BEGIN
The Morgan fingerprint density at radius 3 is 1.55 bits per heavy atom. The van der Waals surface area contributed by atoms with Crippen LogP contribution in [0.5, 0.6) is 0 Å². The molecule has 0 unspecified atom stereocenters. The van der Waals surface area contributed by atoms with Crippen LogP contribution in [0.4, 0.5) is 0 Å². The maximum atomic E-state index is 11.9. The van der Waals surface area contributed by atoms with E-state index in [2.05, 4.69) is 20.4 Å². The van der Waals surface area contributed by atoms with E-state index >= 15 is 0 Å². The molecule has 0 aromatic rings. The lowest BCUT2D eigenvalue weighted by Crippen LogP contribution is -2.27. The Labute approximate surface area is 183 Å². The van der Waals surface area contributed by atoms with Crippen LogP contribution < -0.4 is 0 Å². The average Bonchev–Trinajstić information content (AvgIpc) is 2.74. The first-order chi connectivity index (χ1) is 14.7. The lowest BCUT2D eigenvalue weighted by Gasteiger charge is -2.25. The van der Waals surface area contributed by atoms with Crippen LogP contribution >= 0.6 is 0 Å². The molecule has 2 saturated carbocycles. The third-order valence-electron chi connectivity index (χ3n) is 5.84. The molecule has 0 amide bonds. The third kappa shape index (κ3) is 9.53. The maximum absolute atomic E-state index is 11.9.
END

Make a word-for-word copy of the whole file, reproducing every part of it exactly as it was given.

The Morgan fingerprint density at radius 3 is 1.55 bits per heavy atom. The van der Waals surface area contributed by atoms with Crippen LogP contribution in [0.5, 0.6) is 0 Å². The molecule has 0 unspecified atom stereocenters. The van der Waals surface area contributed by atoms with Crippen LogP contribution in [0.4, 0.5) is 0 Å². The maximum atomic E-state index is 11.9. The van der Waals surface area contributed by atoms with E-state index in [2.05, 4.69) is 20.4 Å². The van der Waals surface area contributed by atoms with E-state index >= 15 is 0 Å². The molecule has 0 aromatic rings. The lowest BCUT2D eigenvalue weighted by Crippen LogP contribution is -2.27. The Labute approximate surface area is 183 Å². The van der Waals surface area contributed by atoms with Crippen LogP contribution < -0.4 is 0 Å². The average Bonchev–Trinajstić information content (AvgIpc) is 2.74. The first-order chi connectivity index (χ1) is 14.7. The lowest BCUT2D eigenvalue weighted by Gasteiger charge is -2.25. The van der Waals surface area contributed by atoms with Crippen LogP contribution >= 0.6 is 0 Å². The molecule has 2 saturated carbocycles. The third-order valence-electron chi connectivity index (χ3n) is 5.84. The molecule has 0 amide bonds. The third kappa shape index (κ3) is 9.53. The maximum absolute atomic E-state index is 11.9.